by Nanette Londeree, Master Rosarian
I’ve been growing roses for a long time, and I can’t recall a Spring when I had so many “bare” plants. The roses are flowering like crazy, but many don’t have any leaves. If you have similar symptoms, it’s a good idea to figure out if it is a typical bout of blackspot or if the spots look like something else entirely – the dreaded downy mildew. This disease is the most insidious of the fungi that attack roses, and can defoliate a plant in just a day or two. If you have had nice healthy foliage on all your roses during spring this year, you can stop reading now. If you have some “bottomless” roses like me, read on to find out what this disease is, how to distinguish it from blackspot, and most importantly, how to control it.
Downy mildew is caused by the fungus Peronospora sparsa. Contrary to its name, it really doesn’t look “downy” on roses. Symptoms on leaves vary from yellow, purple to brown irregularly shaped interveinal blotches surrounded by a yellowing of the leaves to a scorch-like burn.
The spores are produced on the undersides of the plant’s leaves, but the effects are often first observed on the upper sides. Downy mildew also affects rose canes and stems where it appears as purplish, brown or black spots. Within three days of infection, damage can be observed on the plants, but in some cases, plants have been known to drop all of their leaves before any sign of the disease is obvious.
The fungus is active only under cool, damp conditions, and in our area is usually a springtime problem. Downy mildew spores begin active growth when they are wet for only four hours. Perfect conditions for the growth and spread of this disease are wet weather, with humidity above 85% and temperatures between 65 – 75F. Spores can remain dormant on plants for long periods of time until weather conditions favor their growth and reproduction.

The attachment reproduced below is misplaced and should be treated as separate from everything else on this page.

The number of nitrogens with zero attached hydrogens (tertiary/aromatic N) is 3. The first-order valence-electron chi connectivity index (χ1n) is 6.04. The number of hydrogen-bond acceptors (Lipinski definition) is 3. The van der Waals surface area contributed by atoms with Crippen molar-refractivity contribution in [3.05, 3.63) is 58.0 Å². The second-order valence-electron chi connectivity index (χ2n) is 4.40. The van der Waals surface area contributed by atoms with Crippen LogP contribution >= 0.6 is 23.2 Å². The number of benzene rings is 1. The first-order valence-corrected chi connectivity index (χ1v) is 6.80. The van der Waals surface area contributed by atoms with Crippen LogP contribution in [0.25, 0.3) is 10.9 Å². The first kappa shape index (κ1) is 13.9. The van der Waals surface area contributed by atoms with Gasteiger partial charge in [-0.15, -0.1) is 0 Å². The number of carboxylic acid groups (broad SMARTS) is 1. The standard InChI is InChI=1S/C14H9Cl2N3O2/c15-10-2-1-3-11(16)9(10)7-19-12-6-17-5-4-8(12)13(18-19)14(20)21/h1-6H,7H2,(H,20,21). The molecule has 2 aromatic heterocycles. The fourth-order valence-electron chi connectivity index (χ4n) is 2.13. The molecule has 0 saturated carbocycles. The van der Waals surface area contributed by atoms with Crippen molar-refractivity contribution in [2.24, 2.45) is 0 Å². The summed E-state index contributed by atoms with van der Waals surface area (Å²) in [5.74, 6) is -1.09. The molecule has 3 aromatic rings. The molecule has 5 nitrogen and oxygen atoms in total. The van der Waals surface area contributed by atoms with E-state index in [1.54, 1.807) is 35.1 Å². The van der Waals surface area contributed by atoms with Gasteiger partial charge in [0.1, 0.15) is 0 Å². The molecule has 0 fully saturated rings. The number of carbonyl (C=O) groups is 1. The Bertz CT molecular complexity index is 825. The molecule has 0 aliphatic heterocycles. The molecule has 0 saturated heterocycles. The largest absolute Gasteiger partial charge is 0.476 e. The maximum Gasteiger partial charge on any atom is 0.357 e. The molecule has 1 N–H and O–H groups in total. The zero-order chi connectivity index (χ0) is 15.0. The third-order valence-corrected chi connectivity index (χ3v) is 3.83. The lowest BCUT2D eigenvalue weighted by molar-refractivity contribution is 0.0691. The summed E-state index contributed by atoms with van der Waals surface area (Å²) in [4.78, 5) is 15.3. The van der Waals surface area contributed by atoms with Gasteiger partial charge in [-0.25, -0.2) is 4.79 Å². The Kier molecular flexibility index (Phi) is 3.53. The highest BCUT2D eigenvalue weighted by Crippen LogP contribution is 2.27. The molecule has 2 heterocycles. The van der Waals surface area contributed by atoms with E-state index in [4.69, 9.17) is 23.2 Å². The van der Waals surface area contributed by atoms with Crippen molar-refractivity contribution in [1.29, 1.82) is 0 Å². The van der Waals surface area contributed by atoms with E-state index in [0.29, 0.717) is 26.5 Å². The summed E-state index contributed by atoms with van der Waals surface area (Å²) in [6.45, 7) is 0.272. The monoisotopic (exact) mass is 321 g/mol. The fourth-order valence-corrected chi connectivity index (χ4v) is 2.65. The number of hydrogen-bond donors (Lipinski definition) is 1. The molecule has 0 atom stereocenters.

How do you tell blackspot from downy mildew? Blackspot lesions are usually more or less round and mostly on the upper surface. Downy lesions are usually more purple in color and are often less regular in shape and are often bounded by veins of the leaf, at least on one side. Both will cause leaf drop, but downy does it much faster; an infection can defoliate a rose garden very rapidly.
Clearly, the bad news is that if you have this disease, it can devastate your roses in short order. If you do see downy mildew on your roses, it is too late to prevent severe leaf drop. Prune your plants back to encourage healthy new growth, and destroy all cut material. Control with fungicides generally requires using some very potent and costly chemicals. Protect foliage with Fore or Dithane; these products contain mancozeb, a dithiocarbamate compound. You can also try products with fosetyl-al, an organic phosphate found in Aliette, Start and Signature, or mefenoxam, the active ingredient in Subdue, and probably the easiest of the chemicals to obtain in our area.
Spores can live on fallen leaves for up to one month – the good news is that they become inactive when humidity drops below 85% and are killed when temperatures stay at more than 80F for several days. Preventing this fungal disease relies on the same basic cultural requirements as blackspot and rust – provide good garden sanitation, good air circulation around your plants, and ovoid overhead watering. And, keep your fingers crossed that Mother Nature doesn’t produce another long, cool, wet spring next year!